Samsung to fight European Galaxy Tab 10.1 ban at August 25th hearing

Alex Wagner
Editorial Director of News and Content from Omaha, NE
Published: August 12, 2011

Apple iPad 2 Samsung Galaxy Tab 10.1

Earlier this week we saw a German court award Apple a preliminary injunction against Samsung and the Galaxy Tab 10.1, banning Samsung from distributing or advertising the slate throughout most of Europe. It doesn't look like Samsung will have to wait long to try and convince the courts to reverse the ban, as a hearing concerning the decision has been set for August 25th.

Interestingly, it's been revealed that Samsung anticipated Apple would file a preliminary injunction against the Tab 10.1, so the Korean firm filed a protective pleading with the German court at the tail end of July, just days before Apple did file for its injunction. A protective pleading is filed when a company anticipates that an injunction against it is coming and includes the company's potential defenses against that injunction. In Samsung's protective pleading, it argued that there was no sense of urgency with the launch of the Tab 10.1 that would necessitate a block against it and that it was prepping a petition to have Apple's Community design (the one for the iPad that it used to have sales of the Tab 10.1 blocked) invalidated. Since the court considered those arguments when deciding whether or not to give Apple its injunction, Samsung will now need to come up with new arguments for the hearing on the 25th.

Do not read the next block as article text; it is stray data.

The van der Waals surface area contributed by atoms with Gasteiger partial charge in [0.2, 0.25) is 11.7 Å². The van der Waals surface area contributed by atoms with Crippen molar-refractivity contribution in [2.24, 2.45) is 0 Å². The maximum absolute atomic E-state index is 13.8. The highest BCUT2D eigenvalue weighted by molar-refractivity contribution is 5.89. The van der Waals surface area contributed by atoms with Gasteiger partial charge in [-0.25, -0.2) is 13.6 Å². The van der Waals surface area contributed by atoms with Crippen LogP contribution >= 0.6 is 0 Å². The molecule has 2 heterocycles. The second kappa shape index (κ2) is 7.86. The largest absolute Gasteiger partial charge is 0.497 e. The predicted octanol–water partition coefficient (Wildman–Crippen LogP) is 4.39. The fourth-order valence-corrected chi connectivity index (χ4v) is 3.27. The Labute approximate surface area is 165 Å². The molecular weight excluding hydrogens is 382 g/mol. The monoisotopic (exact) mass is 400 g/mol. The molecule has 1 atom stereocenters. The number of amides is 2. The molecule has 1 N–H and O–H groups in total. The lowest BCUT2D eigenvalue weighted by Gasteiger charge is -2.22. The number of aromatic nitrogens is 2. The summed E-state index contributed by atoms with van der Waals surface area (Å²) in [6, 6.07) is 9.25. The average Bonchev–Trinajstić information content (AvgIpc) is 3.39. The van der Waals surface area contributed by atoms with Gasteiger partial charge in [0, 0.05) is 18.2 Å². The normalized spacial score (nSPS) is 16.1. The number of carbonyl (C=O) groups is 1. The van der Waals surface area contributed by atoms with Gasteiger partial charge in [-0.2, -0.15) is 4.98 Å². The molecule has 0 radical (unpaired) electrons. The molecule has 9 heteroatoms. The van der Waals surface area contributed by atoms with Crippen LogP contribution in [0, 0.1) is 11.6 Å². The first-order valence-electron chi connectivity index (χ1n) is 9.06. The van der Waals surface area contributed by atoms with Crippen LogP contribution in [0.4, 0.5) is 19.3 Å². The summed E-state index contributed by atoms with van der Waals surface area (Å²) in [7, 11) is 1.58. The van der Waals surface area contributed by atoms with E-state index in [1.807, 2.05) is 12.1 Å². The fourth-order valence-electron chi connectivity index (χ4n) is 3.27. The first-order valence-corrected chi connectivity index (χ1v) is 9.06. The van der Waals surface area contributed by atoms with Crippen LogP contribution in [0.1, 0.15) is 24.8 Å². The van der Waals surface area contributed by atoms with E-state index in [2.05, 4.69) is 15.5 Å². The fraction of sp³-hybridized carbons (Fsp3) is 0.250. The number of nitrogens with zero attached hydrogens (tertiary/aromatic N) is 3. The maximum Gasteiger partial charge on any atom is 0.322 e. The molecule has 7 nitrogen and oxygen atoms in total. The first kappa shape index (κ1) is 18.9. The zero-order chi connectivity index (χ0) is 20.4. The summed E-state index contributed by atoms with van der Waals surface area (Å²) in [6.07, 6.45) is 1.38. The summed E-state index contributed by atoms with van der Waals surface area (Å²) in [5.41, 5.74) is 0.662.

Considering that Samsung filed a protective pleading against Apple's injunction and the court didn't feel that the pleading was a good enough defense, it should be interesting to see what arguments Samsung brings to the hearing on the 25th. I'm sure it'd like to be able to distribute and advertise it's newest Android tablet across Europe, so Samsung will need to bring out its big guns to try and get the ban lifted. We'll let you know more when we do, but until then, go ahead and drop your opinions on how you think the hearing will go in the comments below.

Via Engadget, Reuters, FOSSPatents (1), (2)

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